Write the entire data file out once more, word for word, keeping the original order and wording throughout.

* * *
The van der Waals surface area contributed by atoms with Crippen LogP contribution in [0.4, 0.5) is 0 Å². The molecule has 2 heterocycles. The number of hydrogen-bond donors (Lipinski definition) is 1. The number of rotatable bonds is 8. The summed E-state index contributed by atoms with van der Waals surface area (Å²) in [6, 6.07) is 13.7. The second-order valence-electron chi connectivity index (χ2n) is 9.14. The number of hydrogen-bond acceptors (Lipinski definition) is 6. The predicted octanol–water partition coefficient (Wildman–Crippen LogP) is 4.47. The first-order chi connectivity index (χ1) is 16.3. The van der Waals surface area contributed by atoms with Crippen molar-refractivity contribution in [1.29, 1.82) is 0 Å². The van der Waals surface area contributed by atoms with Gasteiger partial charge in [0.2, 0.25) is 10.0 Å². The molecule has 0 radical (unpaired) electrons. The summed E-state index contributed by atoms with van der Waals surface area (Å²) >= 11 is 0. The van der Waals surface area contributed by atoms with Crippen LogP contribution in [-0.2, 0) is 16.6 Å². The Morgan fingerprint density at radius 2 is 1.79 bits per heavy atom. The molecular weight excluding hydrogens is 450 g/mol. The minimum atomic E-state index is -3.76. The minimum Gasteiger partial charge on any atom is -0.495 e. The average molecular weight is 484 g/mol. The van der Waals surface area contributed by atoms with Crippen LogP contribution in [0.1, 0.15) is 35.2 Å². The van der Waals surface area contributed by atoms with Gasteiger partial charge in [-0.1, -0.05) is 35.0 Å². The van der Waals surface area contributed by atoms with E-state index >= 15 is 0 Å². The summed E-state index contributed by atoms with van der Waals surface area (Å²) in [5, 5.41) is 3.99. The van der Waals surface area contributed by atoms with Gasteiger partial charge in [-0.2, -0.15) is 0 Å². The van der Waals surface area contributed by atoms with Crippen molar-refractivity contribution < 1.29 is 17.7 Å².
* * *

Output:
The van der Waals surface area contributed by atoms with Crippen LogP contribution in [0.4, 0.5) is 0 Å². The molecule has 2 heterocycles. The number of hydrogen-bond donors (Lipinski definition) is 1. The number of rotatable bonds is 8. The summed E-state index contributed by atoms with van der Waals surface area (Å²) in [6, 6.07) is 13.7. The second-order valence-electron chi connectivity index (χ2n) is 9.14. The number of hydrogen-bond acceptors (Lipinski definition) is 6. The predicted octanol–water partition coefficient (Wildman–Crippen LogP) is 4.47. The first-order chi connectivity index (χ1) is 16.3. The van der Waals surface area contributed by atoms with Crippen molar-refractivity contribution in [1.29, 1.82) is 0 Å². The van der Waals surface area contributed by atoms with Gasteiger partial charge in [0.2, 0.25) is 10.0 Å². The molecule has 0 radical (unpaired) electrons. The summed E-state index contributed by atoms with van der Waals surface area (Å²) >= 11 is 0. The van der Waals surface area contributed by atoms with Crippen LogP contribution in [-0.2, 0) is 16.6 Å². The Morgan fingerprint density at radius 2 is 1.79 bits per heavy atom. The molecular weight excluding hydrogens is 450 g/mol. The minimum atomic E-state index is -3.76. The minimum Gasteiger partial charge on any atom is -0.495 e. The average molecular weight is 484 g/mol. The van der Waals surface area contributed by atoms with Crippen LogP contribution in [0.1, 0.15) is 35.2 Å². The van der Waals surface area contributed by atoms with Gasteiger partial charge in [-0.1, -0.05) is 35.0 Å². The van der Waals surface area contributed by atoms with E-state index >= 15 is 0 Å². The summed E-state index contributed by atoms with van der Waals surface area (Å²) in [5, 5.41) is 3.99. The van der Waals surface area contributed by atoms with Gasteiger partial charge in [-0.2, -0.15) is 0 Å². The van der Waals surface area contributed by atoms with Crippen molar-refractivity contribution < 1.29 is 17.7 Å².